Give plenty of praise and reward when something is done correctly.
Set your dog up to succeed – they will very quickly pick up on it if you are disappointed – the key to success is fun.
Make yourself jolly and interesting.
Take some time out if you begin to lose your temper, try to stay calm and in control
Remain relaxed when out walking, use a soft collar or if your dog pulls try a headcollar such as Gentle Leader.
Use reward based training methods, if used correctly this is the best way to train and develop a strong lifelong bond with your dog.
Let out a high pitched yelp if your puppy bites at you, be an actor, let him know it hurts, then turn away and ignore him for around 20 seconds. It isn’t an instant cure but if you are consistent pup will get the message that this hurts.  Consult a trainer for more persistent problems or if the behaviour is happening with adult teeth.

Take your dog out regularly to relieve himself, pay particular attention when he has just woken up or been fed. Set an alarm clock so that you don’t forget!
Praise the dog and choose a suitable command (ie widdle) when he is going in the right place.
Watch for any signs that your dog may be thinking of going to the loo indoors get there first and calmly take him out.
You can place puppy training pads on the floor near the back door, these have a scent that encourages the dog to use them and they save a lot of clearing up, but you will have to retrain the pup to use the garden. Warning these are impregnated with a scent that encourages the dog to use them, if you already have older dogs they may think it is a good idea to use them as well!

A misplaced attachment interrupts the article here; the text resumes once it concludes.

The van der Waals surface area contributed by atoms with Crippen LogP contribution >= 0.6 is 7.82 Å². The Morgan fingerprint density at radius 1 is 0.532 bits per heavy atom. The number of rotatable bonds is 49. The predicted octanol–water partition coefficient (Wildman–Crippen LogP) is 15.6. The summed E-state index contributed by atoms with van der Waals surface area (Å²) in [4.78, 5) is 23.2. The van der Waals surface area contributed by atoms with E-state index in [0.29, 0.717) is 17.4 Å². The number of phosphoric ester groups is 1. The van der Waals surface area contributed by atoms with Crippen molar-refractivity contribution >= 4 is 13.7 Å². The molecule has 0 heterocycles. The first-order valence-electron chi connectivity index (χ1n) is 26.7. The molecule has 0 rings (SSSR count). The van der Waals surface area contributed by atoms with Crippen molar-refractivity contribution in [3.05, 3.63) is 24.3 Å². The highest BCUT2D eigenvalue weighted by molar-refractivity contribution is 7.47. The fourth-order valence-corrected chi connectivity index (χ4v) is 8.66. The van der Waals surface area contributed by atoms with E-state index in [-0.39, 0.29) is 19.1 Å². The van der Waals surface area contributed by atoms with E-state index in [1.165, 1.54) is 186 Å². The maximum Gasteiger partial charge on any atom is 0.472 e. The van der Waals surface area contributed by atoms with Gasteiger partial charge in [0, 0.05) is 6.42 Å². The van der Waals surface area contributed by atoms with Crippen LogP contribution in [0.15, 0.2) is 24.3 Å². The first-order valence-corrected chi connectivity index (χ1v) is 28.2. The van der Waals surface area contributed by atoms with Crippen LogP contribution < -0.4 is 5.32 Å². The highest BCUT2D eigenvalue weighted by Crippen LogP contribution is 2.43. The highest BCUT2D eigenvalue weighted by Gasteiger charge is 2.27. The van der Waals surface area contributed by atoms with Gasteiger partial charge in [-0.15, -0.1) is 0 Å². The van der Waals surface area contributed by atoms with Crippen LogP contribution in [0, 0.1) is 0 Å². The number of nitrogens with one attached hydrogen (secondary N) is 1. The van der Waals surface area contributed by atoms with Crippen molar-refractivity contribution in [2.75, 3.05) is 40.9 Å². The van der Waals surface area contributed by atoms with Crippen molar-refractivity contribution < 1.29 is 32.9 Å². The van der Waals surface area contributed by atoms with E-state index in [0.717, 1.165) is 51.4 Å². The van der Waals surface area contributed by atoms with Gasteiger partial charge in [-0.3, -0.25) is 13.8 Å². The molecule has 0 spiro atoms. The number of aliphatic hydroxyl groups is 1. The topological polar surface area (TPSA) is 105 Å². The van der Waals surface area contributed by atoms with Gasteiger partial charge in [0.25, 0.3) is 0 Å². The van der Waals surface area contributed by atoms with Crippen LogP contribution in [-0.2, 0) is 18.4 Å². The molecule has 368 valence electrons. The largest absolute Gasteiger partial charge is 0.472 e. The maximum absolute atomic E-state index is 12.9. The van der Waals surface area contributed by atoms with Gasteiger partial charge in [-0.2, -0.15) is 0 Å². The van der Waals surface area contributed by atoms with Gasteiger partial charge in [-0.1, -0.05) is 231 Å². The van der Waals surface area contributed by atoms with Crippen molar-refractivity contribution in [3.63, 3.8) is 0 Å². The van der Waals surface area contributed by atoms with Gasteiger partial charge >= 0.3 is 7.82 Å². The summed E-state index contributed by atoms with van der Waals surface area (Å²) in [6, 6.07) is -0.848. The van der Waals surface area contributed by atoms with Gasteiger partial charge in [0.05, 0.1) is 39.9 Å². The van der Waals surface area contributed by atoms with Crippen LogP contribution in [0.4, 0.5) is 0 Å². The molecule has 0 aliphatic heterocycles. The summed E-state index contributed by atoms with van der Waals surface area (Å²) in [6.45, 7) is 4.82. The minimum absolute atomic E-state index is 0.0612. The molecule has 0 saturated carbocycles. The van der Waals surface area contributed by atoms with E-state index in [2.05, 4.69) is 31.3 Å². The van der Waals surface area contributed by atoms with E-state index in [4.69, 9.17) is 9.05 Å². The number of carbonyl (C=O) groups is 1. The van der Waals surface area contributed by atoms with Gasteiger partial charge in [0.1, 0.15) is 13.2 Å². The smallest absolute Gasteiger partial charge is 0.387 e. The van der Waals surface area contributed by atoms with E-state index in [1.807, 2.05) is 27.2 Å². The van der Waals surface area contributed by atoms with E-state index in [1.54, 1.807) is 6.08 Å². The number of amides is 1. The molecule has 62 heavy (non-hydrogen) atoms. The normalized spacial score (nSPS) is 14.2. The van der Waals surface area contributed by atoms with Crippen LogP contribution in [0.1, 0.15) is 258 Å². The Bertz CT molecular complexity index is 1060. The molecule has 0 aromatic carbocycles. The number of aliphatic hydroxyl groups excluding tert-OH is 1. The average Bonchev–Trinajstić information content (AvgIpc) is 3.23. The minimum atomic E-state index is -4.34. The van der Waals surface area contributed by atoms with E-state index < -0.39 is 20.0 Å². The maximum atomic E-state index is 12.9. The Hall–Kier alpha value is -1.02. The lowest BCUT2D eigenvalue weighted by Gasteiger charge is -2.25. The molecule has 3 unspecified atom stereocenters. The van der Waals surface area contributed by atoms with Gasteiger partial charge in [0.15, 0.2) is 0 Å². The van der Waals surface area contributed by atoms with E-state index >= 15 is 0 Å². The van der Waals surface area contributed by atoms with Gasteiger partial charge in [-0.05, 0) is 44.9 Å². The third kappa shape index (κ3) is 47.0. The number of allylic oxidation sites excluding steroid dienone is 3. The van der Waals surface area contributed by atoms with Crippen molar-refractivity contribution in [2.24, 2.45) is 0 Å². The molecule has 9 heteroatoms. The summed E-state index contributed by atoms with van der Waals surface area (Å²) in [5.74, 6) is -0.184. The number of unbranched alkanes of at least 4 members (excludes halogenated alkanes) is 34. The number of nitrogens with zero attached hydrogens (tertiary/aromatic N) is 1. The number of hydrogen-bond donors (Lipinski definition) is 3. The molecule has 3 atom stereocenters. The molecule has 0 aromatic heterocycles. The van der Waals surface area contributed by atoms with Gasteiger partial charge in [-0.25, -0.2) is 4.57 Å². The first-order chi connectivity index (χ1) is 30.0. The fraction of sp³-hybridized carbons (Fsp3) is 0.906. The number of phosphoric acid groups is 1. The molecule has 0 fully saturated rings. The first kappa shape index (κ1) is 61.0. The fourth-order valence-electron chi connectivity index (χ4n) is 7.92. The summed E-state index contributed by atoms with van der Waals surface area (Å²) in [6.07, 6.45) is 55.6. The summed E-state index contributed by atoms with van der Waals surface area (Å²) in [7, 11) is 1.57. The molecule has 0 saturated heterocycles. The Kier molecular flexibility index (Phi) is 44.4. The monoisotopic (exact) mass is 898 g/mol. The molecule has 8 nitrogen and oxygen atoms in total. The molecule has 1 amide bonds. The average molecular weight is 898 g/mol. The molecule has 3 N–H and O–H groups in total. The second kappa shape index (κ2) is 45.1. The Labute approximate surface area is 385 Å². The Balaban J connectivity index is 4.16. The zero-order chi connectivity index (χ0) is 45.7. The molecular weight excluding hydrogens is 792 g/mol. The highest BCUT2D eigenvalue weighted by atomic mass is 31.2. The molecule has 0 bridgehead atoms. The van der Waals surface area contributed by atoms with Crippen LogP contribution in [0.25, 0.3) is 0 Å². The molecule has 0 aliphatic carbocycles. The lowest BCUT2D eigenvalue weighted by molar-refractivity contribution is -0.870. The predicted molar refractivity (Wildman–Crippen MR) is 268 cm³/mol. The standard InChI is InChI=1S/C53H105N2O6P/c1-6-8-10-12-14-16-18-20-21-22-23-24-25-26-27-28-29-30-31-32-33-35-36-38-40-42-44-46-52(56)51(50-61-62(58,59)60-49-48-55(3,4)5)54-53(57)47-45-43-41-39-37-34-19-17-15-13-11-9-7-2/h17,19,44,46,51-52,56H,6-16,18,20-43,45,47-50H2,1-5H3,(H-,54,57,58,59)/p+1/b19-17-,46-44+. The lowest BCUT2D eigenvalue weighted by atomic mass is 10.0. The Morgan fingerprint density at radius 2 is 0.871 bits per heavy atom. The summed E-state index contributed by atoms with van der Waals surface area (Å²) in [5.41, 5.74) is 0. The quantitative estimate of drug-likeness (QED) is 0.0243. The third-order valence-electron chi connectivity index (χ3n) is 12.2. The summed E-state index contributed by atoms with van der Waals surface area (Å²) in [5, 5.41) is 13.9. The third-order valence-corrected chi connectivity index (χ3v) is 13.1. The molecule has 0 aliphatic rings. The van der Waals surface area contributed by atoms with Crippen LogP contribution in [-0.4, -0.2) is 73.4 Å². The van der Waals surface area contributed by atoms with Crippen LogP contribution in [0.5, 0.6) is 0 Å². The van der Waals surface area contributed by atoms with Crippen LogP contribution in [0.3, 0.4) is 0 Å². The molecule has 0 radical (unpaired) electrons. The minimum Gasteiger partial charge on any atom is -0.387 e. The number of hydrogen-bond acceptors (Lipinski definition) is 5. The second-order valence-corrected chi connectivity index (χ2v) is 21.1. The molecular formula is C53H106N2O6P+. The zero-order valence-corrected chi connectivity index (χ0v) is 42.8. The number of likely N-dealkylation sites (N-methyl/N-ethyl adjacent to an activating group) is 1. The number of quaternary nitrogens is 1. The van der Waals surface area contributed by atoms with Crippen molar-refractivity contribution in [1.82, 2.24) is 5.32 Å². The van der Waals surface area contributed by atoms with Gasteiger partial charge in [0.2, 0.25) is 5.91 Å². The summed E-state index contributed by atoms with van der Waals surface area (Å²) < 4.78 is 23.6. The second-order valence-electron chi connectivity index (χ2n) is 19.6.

Clean regularly soiled areas with a strong smelling detergent or a special odour neutraliser.
Place obstacles over regularly soiled areas as dogs like to use the same place.
Remember it took you quite a while to be potty trained and it will for your dog!
Things you shouldn’t do:
Hit your dog, for any reason – even with a rolled up newspaper it is unkind and unnecessary and could have a detrimental effect on your relationship.
Use a choke chain, there are many kind and effective methods to help with dogs that pull that do not risk damaging the dogs throat.
Push and shove your dog into position when training use food and gentle encouragement.
Give in to attention seeking behaviour – for some dogs any attention is better than none.
Feed the dog from the meal table.

Reprimand house soiling as this can lead to anxiety problems – try to stay one step ahead of the game.
Rub your dog’s nose in its mess – he won’t know why you are doing it and can cause the dog to have anxiety problems.


Dogs do not speak English it is up to us to familiarise them with the phrases we want them to learn.  Dogs have no notion of when they’ve been bad and certainly don’t plot to annoy you on purpose!! However,  they are extremely sensitive to our moods and body postures so next time he hides away from you just remember he won’t have a clue why you are shouting or what you are shouting about!!


©Lesley Collinson 1997 revised 2013 and 2016